One sad/exciting element of all design is that most designs we created five ago now appear completely outdated. Staying current with design trends not only leads to content that “looks great and modern” but contains new functionalities and technologies that emerge over time. Here are some current web trends that have influenced our training design this year.
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Websites are continuing to embrace whitespace. Whitespace is any blank area between all different types of design elements. Whitespace helps to provide balance aesthetically to your content, making it easier to consumer and read.
Obviously white space can be white, but it can also be any other color that includes spacing and margins to give breathing room to content. Whitespace can give room to typography, free-floating images, video, and overall just creates a visually clean space. After using white space the remaining visuals appear to be bold, colorful, and important.
When to use in training: We use whitespace when we have a large amount of content/text to read. It can emphasize anything inside of it. Whitespace creates a canvas with breathing room to comprehend and absorb a large amount of text.
Our eyes tend to gravitate toward any moving element or object. Movement can both draw the eye towards something and make a point. Motion can include video, animation, or any other type of moving graphics. Motion grabs readers’ interest especially ones with decreasing attention spans.
Movement can dictate how a visitor or reader perceives a certain page or site. Forms of motion can include items as small as micro-animations or typography, all the way to full-screen video.
When to use in training: We use motion in animated gifs for a small/light movement in lists to emphasize the differences between content. We also use looped videos behind text to tie an emotional response to the text on top. There are many ways to effectively use motion in your design, it is just important to be strategic in your placement and not overdo it.
Decide what areas you would like to draw the most focus to and be mindful of that in your design. Be strategic with motion as too much can be distracting.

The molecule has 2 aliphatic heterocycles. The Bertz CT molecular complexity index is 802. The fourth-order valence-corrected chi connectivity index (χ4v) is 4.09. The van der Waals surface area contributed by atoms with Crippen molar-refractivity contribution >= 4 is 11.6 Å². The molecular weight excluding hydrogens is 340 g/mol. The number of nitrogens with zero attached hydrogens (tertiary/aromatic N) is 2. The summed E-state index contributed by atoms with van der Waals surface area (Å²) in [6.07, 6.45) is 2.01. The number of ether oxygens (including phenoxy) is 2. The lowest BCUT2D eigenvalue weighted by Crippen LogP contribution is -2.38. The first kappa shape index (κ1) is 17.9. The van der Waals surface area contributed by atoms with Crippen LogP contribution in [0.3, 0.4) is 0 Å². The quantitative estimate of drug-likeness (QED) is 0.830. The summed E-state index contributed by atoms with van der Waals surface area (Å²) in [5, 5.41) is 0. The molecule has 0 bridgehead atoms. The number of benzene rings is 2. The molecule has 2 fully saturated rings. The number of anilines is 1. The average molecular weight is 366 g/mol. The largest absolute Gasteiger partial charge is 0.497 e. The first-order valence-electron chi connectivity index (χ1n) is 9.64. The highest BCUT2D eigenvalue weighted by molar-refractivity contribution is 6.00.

One trend is needlessly large typography you can read across a room. This is most commonly used in the “hero” section (the topmost prominent section of a site) to draw attention and create visual emphasis.
Most often these headings use a sanserif font with simple easy-to-read bold fonts. The use of this feels contemporary and modern, at least for now.
When to use in training: We use large or bolded text for introduction and transition slides/screens. We also sometimes use them for titles or headings that divide a section of learning. If they are strategically placed, they can be very effective. Don’t use too many, as it can be very distracting.
Shapes are just squares and circles right? Not really. It just so happens that this current trend is very useful for training design as well. Geometric shapes are simple and powerful for designers trying to draw you into a composition. It’s commonly used to divide sections, emphasize a point, or even explain a process.
Just because it’s “just a shape” doesn’t mean you can’t play around with it. If you soften the shape it can create a glow effect that’s futuristic. Shapes created from nature scenes provide inspiration and a modern twist.
When to use in training: We primarily use geometric shapes to separate ideas on a page. They can have a great impact visually on a project if done strategically.
Imagery can get across a lot of information in a training. It can emphasize a specific point, teach a principle, or evoke a feeling. Images have always presented unique design opportunities.
Creating certain images inside shapes, making them black and white, adding a strong gradient on top, adding shadow behind them, and more, can all enhance and draw attention to particular information. More and more, images are being treated to emphasize the message they are trying to get across.
When to use in training: We use enhanced image treatments to increase professionalism, or emphasize ascertain area/point on an image. The opportunities are endless if the enhanced images are strategically placed and used.